Dec 28, 2012
Dec 28, 2012
“Why do you call me, ‘Lord, Lord,’ and do not do what I say?” Luke 6:46
A large, illuminated cross stands erect on Table Rock, a rocky plateau overlooking my hometown. Several homes were built on neighboring land, but recently the owners have been forced to move out due to safety concerns. Despite their close proximity to the firm bedrock of Table Rock, these homes aren’t secure. They have been shifting atop their foundations—nearly three inches every day—causing risk of major water pipes breaking, which would accelerate the sliding.
Jesus compares those who hear and obey His words to those who build their homes on rock (Luke 6:47–48). These homes survive the storms. By contrast, He says homes built without a firm foundation—like people who don’t heed His instruction—cannot weather the torrents.
On many occasions, I’ve been tempted to ignore my conscience when I knew God asked more of me than I had given, thinking my response had been “close enough.” Yet the homes in the shifting foothills nearby have depicted for me that being “close” is nowhere near enough when it comes to obeying Him. To be like those who built their homes on a firm foundation and withstand the storms of life that so often assail us, we must heed the words of our Lord completely.
Help me, Lord, to obey You fully and with my whole heart. Thank You for being my firm foundation.
God’s Word is the only sure foundation for life.
A temptation when hearing Jesus’s words is to be moved and inspired without wrestling with the ways His words demand change in our lives. Jesus knew that would be our tendency, and so He emphasizes that an emotional confession (“Lord, Lord,” v. 46) is of no value if we do not obey, if we do not let His words challenge the way we live and what we believe. Building our lives on Him means a life of daily transformation, of daily following Him.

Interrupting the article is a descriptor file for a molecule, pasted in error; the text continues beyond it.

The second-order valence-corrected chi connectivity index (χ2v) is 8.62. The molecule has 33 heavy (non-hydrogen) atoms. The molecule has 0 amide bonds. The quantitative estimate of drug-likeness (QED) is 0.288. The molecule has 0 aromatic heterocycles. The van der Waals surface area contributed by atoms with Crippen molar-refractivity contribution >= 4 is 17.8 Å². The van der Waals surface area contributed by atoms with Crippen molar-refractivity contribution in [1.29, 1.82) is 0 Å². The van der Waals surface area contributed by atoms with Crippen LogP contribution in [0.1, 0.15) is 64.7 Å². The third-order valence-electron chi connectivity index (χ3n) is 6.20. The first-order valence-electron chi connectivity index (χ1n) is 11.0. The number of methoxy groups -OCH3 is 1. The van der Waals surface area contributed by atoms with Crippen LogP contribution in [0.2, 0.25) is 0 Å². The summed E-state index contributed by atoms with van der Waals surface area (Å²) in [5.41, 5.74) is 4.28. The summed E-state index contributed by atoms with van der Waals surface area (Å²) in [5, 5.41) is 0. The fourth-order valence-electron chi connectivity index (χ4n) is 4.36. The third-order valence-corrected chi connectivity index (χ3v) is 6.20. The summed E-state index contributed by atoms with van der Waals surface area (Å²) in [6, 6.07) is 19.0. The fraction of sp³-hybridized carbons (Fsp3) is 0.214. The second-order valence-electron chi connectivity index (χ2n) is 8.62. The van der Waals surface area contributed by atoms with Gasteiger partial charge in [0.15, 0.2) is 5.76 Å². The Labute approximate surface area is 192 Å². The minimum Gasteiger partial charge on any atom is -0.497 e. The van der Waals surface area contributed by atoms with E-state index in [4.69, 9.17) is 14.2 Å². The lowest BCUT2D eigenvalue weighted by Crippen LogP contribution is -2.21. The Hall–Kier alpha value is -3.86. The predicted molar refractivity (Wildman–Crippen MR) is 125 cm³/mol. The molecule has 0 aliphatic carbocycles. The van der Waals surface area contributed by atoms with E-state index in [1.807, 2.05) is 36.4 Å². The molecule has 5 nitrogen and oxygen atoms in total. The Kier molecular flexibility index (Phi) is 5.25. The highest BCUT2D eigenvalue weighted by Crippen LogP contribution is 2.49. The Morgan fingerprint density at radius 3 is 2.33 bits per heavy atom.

What “norms” in your life do you think Jesus’s words might challenge?
For further study, see Studies in the Sermon on the Mount by Oswald Chambers at dhp.org/studies.
Yesterday we learned that God is our protector. Today’s verses from Psalm 121 also portray Him as our keeper.
“He who keeps you will not slumber” (v. 3). Many young children are fearful in the dark. If they awaken when everyone else is sleeping, they might feel alone and scared. Our Caretaker needs no sleep; He is always alert and attentive to our cries, even when our feelings seem to tell us otherwise.
“The Lord is your keeper … He will keep your soul” (vv. 5, 7). When parents have to leave their children for a while, they choose a trusted person to put in charge. We often say that this individual is “keeping” the kids. The babysitter is expected to protect and provide for the children. How much more invested and capable is our heavenly Father! Besides preserving us physically and spiritually, He restrains us from wrong thoughts, harmful words, and inappropriate actions. His Holy Spirit gives warnings to keep us from evil, and He also provides guidance so we’ll grow in godliness.
“The Lord will guard your going out and your coming in from this time forth and forever” (v. 8). God is sovereign. He is with us always—protecting, pointing the way, and teaching us. He accompanies and leads even in the small tasks that seem insignificant.
When we grow up, many of us feel sadness and a little fear as we leave the safety of our parents’ home. But we never leave the precious love and care of our heavenly Father. God is our keeper, and He cares for us better than any earthly mom or dad ever could.
“Let the redeemed of the LORD say so, whom he hath redeemed from the hand of the enemy.” (Psalm 107:2)